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Stopwords On Milk Cartons

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It used to be that when you did a search for the following phrase, you triggered a number of "Stop Word" warnings, and you received some odd results:



To be, or not to be


Now, you get a selection of search results featuring Shakespeare's Hamlet. No Stop Word warnings shown.


What happened to the Stop Word Warnings?


A stop word is a frequently appearing word that search engines would try to avoid indexing because there were so many of them, and it would take up too much space, and use up too much computational power to include them in searches.


It wasn't unusual to search for (without the quotation marks) something like "A room with a view" and receive results for "a room to view" or "a room i did view" or other variations.


Dan Thies wrote about the missing stopwords in:


Stop Words Are Dead! Did I Miss Another Memo?


So, what happened to the Stop Words?


Part of the answer might be found in a new indexing method from Google, described in a recently granted patent"


Document compression scheme that supports searching and partial decompression


The patent organizes data in a different fashion, which means a smaller index.


It also allows for only the parts needed to be the parts decompressed, so that they can be viewed to see if they contain the least frequently occurring terms in a query, and then if the more frequently used terms (the stop words) are near them.


And, Multi-Staged Query Processing, too


Another part of this indexing system may include a new way of handling queries when someone searches.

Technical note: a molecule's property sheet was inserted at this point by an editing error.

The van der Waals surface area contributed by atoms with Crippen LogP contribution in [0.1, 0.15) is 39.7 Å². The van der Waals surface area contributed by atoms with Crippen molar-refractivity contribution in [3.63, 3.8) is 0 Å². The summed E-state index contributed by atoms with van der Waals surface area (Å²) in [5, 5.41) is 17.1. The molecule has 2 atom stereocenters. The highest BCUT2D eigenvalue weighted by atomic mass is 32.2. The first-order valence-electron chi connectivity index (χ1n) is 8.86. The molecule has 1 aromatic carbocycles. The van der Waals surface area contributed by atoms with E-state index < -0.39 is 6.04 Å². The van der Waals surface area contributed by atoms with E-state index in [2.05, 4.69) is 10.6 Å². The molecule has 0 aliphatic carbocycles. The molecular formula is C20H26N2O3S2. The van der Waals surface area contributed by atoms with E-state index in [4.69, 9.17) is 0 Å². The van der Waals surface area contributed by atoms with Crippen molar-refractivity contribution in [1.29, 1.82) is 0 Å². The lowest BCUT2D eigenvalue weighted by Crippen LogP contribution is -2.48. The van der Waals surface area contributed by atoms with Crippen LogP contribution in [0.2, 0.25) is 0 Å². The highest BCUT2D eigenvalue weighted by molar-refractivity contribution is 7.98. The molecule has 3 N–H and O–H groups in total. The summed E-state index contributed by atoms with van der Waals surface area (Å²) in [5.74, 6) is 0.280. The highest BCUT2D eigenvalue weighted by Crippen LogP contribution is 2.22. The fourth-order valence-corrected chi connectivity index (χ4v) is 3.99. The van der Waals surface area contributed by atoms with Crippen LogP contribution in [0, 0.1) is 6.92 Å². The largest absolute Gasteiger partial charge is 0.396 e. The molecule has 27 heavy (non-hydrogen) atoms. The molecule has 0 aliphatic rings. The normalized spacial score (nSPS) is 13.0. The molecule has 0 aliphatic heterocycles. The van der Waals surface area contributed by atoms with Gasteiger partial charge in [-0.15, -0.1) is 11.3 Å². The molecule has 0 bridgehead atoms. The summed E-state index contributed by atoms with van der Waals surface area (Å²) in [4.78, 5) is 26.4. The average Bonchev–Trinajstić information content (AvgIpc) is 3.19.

A patent application that is listed as related to the one dealing with compression explores a way to handle queries that's somewhat different:


Multi-stage query processing system and method for use with tokenspace repository


A multi-stage query processing system and method enables multi-stage query scoring, including "snippet" generation, through incremental document reconstruction facilitated by a multi-tiered mapping scheme.


At one or more stages of a multi-stage query processing system a set of relevancy scores are used to select a subset of documents for presentation as an ordered list to a user.


The set of relevancy scores can be derived in part from one or more sets of relevancy scores determined in prior stages of the multi-stage query processing system.


In some embodiments, the multi-stage query processing system is capable of executing one or more passes on a user query, and using information from each pass to expand the user query for use in a subsequent pass to improve the relevancy of documents in the ordered list.


What might this mean for an internet marketer?


It might mean a lot.


The multi-staged part may include finding query expansion terms and looking at stemming of query terms in one stage.


It might include a phrase-based indexing reranking of results within another stage. Here's a picture from the patent application which shows some of the possible stages and some of what may happen at each:




(Edited so that I'm linking to the picture instead of displaying it)

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You might want to resize the image a bit. I'm getting a bad scroll right problem, making the post difficult to read.

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Thanks, Garrick.


Resizing it would have made it too small to read, so I linked to it instead. :)

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